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Men's Health

Chronic Myeloid Leukemia (CML): Diagnosis 

How is chronic myeloid leukemia (CML) diagnosed?

If your healthcare provider thinks you might have CML, you'll need certain exams and tests to be sure. You'll be asked about your health history, your symptoms, risk factors, and family history of disease. A physical exam will be done.

What tests might I need?

You may have one or more of these tests:  

  • Blood tests. CML is often found with blood tests before you have any symptoms. Blood is taken from your arm or hand with a small needle. These tests can look at the numbers of different types of blood cells. People with CML often have too many white blood cells.

  • Bone marrow aspiration and biopsy. This involves taking out small amounts of bone marrow fluid (aspiration), solid bone marrow tissue (core biopsy), or both. Bone marrow samples are often taken from the back of the hip (pelvic) bone.

    • Bone marrow aspiration. For bone marrow aspiration, the skin over the hip is numbed. A thin, hollow needle is then put into the pelvic bone. A syringe is used to pull out a small amount of liquid bone marrow. You may have some brief pain when the marrow is removed.

    • Bone marrow biopsy. This is often done just after the aspiration. A slightly bigger needle is used to take out a small core of bone and marrow. The biopsy may also cause some brief pain. The fluid and bone marrow are sent to a lab and checked for the number, size, and maturity of blood cells and abnormal cells. Other tests will also be done on these cells.

How blood or bone marrow is tested 

Nearly all people with CML have a genetic change called the Philadelphia chromosome, an abnormal gene called BCR-ABL, or both. People with CML also have too many white blood cells. Tests are used to look for these changes. These are some of the tests often done on blood or bone marrow samples to confirm a CML diagnosis and learn more about the CML cells:

  • Cytogenetics. For these tests, cells are grown in a lab for a week or more. The chromosomes inside the cells are then stained with special dyes and looked at with a microscope. Major problems in the chromosomes can often be seen. But smaller changes may not be visible. These tests often take a few weeks because the cells need time to be grown in the lab.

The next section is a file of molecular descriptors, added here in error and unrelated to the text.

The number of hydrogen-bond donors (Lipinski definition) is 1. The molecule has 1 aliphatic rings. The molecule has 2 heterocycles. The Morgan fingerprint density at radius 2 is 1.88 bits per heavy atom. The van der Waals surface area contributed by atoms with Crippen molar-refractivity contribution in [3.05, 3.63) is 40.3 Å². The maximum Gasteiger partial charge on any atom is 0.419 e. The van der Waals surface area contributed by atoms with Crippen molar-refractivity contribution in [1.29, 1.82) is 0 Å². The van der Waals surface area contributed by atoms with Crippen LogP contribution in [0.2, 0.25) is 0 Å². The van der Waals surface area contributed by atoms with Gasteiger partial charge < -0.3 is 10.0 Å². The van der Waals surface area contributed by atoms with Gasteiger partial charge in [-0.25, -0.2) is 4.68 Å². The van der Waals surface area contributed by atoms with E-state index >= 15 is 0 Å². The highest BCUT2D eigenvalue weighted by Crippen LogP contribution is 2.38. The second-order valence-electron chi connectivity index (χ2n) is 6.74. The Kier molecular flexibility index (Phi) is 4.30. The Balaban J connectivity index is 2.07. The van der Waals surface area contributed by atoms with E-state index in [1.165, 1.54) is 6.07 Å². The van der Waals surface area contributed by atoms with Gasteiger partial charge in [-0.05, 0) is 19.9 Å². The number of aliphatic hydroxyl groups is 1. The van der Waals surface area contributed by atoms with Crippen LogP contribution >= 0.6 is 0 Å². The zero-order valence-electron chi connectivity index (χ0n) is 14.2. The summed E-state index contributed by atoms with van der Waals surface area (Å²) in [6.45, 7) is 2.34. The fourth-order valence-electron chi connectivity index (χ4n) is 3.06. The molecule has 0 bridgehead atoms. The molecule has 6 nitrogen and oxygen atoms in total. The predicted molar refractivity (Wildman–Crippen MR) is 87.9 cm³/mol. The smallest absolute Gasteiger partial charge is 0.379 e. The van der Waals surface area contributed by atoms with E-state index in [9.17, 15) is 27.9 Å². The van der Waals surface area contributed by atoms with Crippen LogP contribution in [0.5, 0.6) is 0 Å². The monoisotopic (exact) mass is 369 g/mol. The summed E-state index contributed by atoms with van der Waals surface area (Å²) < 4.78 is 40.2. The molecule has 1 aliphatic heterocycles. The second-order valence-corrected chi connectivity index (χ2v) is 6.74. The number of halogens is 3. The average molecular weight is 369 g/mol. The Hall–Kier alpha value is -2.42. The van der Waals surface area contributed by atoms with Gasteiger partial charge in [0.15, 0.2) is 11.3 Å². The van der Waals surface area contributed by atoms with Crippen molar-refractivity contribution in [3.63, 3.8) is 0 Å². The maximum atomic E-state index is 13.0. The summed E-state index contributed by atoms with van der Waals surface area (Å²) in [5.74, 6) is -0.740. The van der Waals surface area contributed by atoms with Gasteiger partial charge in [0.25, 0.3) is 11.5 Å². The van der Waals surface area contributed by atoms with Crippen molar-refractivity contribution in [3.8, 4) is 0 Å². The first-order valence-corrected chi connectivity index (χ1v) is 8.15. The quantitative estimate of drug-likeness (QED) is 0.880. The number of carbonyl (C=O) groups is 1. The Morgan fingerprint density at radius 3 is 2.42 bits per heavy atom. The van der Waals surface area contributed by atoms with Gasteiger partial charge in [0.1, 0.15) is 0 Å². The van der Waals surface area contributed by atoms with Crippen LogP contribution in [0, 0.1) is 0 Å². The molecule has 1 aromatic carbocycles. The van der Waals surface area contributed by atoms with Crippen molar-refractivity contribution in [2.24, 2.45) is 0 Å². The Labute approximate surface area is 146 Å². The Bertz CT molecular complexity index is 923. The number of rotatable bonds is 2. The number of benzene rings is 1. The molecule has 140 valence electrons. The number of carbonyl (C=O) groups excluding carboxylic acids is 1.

• Fluorescence in situ hybridization (FISH). This test is another way to look for changes in chromosomes. The cells in the sample are stained with fluorescent dyes that will attach only to certain parts of chromosomes. The cells are then viewed with a special light. This test can find some chromosome changes that can't be seen with standard cytogenetic testing. It's also a quicker test.

  • Polymerase chain reaction (PCR). This is a very sensitive test that can detect very low levels of BCR-ABL in a test sample. It works by increasing the amount of genetic material in a sample so that it can be found. This test can find very small levels of the BCR-ABL gene that other tests may not find.

Getting your test results

Your healthcare provider will contact you with the results. Your provider will talk with you about other tests you may need if CML is found. Make sure you understand the results and what follow-up you need.

Online Medical Reviewer: Jessica Gotwals RN BSN MPH
Online Medical Reviewer: Sabrina Felson MD
Online Medical Reviewer: Todd Gersten MD
Date Last Reviewed: 5/1/2023
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